Gunther & Ben

Draft Analysis: Rui Hachimura

One common name being mentioned with the Utah Jazz at the 23rd pick for this year’s NBA Draft is Gonzaga’s Rui Hachimura, the 6’8 combo forward who had a breakout junior year for the oft top ranked Bulldogs team. Alongside Brandon Clarke, Hachimura made up half¬† of one of the most dynamic front courts in college basketball last year.

Hachimura brings ideal size for his position to the NBA, standing 6’8 with a 235 lbs frame, and he makes good use of it in the midrange. The junior led Gonzaga last year in scoring at a hair under 20 points per game, and shot an outstanding 60% from the floor, and 40% from the three point line, while throwing in 6.5 rebounds per contest.

Hachimura’s offensive game is build around his tremendous mid-range game, where he easily rises over smaller defenders with his smooth jump shot, or driving around bigger defenders using his speed. It’s not hard to imagine Hachimura’s mid-range game translating immediately to the NBA early in his career. His 40% three point average appears promising on first look, but it doesn’t match his career 31% average, and his further hurt by the fact that he averaged only one three point attempt per game. It’s unlikely he’ll be comfortable stretching his game out to the three point line early in his career, if ever.

Beyond his mid-range shooting ability, Hachimura’s offensive game is limited due to his lack of feel for the game. Despite playing on a team loaded with future NBA players, Hachimura averaged just 1.5 assists this season, and fewer than one assist for his career. He regularly makes the wrong play, and isn’t a threat as a playmaker due to his poor passing.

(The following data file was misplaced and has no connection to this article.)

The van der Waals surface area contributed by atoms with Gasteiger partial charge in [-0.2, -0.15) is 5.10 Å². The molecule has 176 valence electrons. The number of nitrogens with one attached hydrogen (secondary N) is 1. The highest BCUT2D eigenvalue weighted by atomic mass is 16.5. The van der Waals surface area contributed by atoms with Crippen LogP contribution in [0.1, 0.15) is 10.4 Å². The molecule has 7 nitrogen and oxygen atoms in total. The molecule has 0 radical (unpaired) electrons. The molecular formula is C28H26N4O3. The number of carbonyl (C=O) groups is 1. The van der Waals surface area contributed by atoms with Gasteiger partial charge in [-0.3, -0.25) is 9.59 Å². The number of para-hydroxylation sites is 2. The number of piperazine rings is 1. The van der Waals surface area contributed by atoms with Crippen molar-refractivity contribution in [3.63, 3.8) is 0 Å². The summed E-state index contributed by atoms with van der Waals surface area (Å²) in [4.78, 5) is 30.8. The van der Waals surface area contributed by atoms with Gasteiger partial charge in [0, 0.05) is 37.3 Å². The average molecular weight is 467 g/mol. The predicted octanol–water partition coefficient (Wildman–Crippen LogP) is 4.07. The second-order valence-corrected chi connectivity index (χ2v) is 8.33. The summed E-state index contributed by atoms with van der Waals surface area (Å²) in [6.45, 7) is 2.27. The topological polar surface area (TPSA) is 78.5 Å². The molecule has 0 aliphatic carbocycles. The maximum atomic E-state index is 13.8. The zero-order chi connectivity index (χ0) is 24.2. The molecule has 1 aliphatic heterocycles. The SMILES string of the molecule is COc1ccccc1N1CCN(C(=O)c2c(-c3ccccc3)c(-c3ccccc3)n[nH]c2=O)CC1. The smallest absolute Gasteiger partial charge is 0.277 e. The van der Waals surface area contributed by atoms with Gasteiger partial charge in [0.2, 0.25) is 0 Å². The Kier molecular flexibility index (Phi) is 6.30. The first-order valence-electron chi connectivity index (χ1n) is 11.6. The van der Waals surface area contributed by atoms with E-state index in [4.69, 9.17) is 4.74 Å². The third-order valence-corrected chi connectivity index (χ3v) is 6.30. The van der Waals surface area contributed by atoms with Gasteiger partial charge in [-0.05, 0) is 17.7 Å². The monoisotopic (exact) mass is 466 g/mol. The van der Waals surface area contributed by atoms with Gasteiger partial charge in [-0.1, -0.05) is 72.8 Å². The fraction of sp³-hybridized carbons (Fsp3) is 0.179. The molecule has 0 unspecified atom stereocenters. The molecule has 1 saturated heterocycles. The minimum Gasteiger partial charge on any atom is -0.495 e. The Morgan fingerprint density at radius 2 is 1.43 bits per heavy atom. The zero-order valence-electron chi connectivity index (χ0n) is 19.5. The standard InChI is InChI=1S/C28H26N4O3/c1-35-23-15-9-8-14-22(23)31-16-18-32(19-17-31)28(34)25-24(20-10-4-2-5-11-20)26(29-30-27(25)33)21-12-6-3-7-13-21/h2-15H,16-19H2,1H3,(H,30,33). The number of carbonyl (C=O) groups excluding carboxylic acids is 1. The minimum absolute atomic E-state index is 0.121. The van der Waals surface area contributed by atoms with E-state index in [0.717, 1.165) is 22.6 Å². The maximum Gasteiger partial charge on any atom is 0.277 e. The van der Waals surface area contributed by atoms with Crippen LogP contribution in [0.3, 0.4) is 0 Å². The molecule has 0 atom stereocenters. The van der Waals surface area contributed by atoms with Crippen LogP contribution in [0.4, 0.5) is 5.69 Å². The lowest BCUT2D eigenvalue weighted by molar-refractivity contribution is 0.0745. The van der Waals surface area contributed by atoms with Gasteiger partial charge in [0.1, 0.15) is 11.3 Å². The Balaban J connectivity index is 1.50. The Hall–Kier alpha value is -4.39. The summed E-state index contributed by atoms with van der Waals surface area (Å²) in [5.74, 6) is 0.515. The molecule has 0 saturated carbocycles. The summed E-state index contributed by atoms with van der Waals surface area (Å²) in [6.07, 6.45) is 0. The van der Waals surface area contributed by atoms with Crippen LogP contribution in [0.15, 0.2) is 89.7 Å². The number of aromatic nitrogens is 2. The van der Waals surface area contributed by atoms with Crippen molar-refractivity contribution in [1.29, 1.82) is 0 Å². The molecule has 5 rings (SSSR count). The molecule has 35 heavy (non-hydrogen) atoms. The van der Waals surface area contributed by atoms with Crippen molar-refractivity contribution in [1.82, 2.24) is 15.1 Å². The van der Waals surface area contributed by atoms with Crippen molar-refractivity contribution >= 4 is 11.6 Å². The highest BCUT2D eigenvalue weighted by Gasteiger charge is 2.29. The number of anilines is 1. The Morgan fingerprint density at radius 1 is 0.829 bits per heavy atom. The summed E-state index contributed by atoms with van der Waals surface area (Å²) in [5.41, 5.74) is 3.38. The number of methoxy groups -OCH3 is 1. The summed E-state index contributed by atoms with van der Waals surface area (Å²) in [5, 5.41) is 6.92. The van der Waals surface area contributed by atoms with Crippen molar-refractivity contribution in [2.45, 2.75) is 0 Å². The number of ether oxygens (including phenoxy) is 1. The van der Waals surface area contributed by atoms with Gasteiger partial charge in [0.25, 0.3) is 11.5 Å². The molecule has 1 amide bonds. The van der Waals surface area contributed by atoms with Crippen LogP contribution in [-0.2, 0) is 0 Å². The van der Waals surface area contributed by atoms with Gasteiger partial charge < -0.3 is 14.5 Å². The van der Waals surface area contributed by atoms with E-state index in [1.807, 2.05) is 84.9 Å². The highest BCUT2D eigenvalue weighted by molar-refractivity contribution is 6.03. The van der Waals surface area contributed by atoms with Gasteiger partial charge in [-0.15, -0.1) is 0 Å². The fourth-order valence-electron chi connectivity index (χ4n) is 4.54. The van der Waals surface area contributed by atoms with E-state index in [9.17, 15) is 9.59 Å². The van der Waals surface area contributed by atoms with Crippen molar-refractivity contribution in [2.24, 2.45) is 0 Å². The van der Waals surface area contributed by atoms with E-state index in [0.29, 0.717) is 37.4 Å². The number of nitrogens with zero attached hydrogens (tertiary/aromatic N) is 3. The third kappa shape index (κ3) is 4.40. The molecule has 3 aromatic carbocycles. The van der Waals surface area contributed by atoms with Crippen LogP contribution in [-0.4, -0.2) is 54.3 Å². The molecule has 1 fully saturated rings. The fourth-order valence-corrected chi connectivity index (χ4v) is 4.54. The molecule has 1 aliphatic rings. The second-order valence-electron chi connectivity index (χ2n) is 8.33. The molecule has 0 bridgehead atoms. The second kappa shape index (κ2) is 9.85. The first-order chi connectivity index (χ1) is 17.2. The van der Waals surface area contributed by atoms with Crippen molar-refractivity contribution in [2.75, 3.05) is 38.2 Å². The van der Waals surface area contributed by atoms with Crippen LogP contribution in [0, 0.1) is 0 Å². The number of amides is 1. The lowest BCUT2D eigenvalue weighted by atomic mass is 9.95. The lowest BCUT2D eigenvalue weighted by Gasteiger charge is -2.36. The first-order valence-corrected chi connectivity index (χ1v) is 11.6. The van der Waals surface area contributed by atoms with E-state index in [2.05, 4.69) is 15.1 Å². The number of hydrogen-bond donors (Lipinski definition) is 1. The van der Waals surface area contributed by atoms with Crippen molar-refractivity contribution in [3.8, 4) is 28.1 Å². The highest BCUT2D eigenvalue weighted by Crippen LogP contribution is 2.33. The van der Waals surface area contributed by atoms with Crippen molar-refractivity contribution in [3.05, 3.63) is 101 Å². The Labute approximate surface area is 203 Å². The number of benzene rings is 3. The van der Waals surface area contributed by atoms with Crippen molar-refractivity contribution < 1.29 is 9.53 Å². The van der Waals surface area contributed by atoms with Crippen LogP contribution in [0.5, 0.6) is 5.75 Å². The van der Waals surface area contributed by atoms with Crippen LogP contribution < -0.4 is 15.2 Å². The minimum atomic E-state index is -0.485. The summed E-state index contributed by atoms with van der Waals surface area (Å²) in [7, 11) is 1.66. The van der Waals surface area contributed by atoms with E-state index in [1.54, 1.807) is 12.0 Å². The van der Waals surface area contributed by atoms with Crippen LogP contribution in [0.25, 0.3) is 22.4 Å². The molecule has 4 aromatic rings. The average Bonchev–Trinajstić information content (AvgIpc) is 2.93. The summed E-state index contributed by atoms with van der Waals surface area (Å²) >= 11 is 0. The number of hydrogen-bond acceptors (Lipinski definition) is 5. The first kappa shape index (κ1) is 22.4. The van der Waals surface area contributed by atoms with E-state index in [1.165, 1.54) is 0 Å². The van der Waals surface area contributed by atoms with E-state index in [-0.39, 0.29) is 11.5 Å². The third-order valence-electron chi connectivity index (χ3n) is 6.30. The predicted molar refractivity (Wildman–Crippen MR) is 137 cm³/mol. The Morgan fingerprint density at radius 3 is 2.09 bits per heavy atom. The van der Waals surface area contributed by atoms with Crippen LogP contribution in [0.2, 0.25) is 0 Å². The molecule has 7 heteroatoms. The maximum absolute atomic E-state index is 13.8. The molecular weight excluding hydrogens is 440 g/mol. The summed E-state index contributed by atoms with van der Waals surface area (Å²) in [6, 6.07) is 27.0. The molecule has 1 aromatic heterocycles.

Defensively, Hachimura’s frame and athleticism would give the impression that he’s a versatile defensive player, but again his lack of feel for the game is revealed in his poor defense in switching situations. With the modern NBA being so screen heavy, it appears likely that Hachimura will struggle to hold his own defensively. His on ball defense should be plenty capable, but he will need to put on work on that end.

Hachimura’s is an intriguing prospect with NBA size, and a nice scoring touch, but may lack enough feel and skill overall to be an immediate contributor in the NBA. A good comparison for Hachimura may be modern day Jabari Parker, who can carry an offensive load for stretches, but can’t be counted on to be a star consistently.


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